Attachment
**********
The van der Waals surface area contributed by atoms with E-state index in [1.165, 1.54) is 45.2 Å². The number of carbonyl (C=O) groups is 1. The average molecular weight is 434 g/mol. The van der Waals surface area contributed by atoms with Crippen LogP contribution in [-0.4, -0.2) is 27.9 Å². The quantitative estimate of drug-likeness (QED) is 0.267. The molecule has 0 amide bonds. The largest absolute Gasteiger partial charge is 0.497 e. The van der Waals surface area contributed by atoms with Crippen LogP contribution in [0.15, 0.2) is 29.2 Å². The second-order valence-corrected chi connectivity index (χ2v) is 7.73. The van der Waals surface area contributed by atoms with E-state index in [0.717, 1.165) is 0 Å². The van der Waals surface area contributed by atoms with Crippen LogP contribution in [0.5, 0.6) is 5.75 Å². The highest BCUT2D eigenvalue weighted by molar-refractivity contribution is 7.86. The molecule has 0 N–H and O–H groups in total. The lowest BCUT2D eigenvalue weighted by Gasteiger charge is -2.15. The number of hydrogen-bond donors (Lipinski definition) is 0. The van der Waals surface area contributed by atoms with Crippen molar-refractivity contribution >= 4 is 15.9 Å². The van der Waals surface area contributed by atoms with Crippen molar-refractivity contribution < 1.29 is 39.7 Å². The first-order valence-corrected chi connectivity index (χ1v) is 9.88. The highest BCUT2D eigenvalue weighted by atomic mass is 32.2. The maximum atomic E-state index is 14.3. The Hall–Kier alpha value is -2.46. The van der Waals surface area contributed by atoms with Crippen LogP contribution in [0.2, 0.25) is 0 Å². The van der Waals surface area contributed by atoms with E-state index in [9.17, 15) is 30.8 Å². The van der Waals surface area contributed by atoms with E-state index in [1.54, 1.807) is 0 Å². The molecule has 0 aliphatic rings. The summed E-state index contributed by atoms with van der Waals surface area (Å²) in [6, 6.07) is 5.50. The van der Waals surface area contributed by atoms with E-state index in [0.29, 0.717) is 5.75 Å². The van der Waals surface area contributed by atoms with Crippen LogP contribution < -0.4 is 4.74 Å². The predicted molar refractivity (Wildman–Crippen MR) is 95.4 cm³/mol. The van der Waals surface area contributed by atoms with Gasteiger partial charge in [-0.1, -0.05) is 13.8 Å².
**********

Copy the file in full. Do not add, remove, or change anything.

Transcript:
The van der Waals surface area contributed by atoms with E-state index in [1.165, 1.54) is 45.2 Å². The number of carbonyl (C=O) groups is 1. The average molecular weight is 434 g/mol. The van der Waals surface area contributed by atoms with Crippen LogP contribution in [-0.4, -0.2) is 27.9 Å². The quantitative estimate of drug-likeness (QED) is 0.267. The molecule has 0 amide bonds. The largest absolute Gasteiger partial charge is 0.497 e. The van der Waals surface area contributed by atoms with Crippen LogP contribution in [0.15, 0.2) is 29.2 Å². The second-order valence-corrected chi connectivity index (χ2v) is 7.73. The van der Waals surface area contributed by atoms with E-state index in [0.717, 1.165) is 0 Å². The van der Waals surface area contributed by atoms with Crippen LogP contribution in [0.5, 0.6) is 5.75 Å². The highest BCUT2D eigenvalue weighted by molar-refractivity contribution is 7.86. The molecule has 0 N–H and O–H groups in total. The lowest BCUT2D eigenvalue weighted by Gasteiger charge is -2.15. The number of hydrogen-bond donors (Lipinski definition) is 0. The van der Waals surface area contributed by atoms with Crippen molar-refractivity contribution >= 4 is 15.9 Å². The van der Waals surface area contributed by atoms with Crippen molar-refractivity contribution < 1.29 is 39.7 Å². The first-order valence-corrected chi connectivity index (χ1v) is 9.88. The highest BCUT2D eigenvalue weighted by atomic mass is 32.2. The maximum atomic E-state index is 14.3. The Hall–Kier alpha value is -2.46. The van der Waals surface area contributed by atoms with Crippen LogP contribution in [0.2, 0.25) is 0 Å². The van der Waals surface area contributed by atoms with E-state index in [9.17, 15) is 30.8 Å². The van der Waals surface area contributed by atoms with E-state index in [1.54, 1.807) is 0 Å². The molecule has 0 aliphatic rings. The summed E-state index contributed by atoms with van der Waals surface area (Å²) in [6, 6.07) is 5.50. The van der Waals surface area contributed by atoms with E-state index in [0.29, 0.717) is 5.75 Å². The van der Waals surface area contributed by atoms with Crippen LogP contribution < -0.4 is 4.74 Å². The predicted molar refractivity (Wildman–Crippen MR) is 95.4 cm³/mol. The van der Waals surface area contributed by atoms with Gasteiger partial charge in [-0.1, -0.05) is 13.8 Å².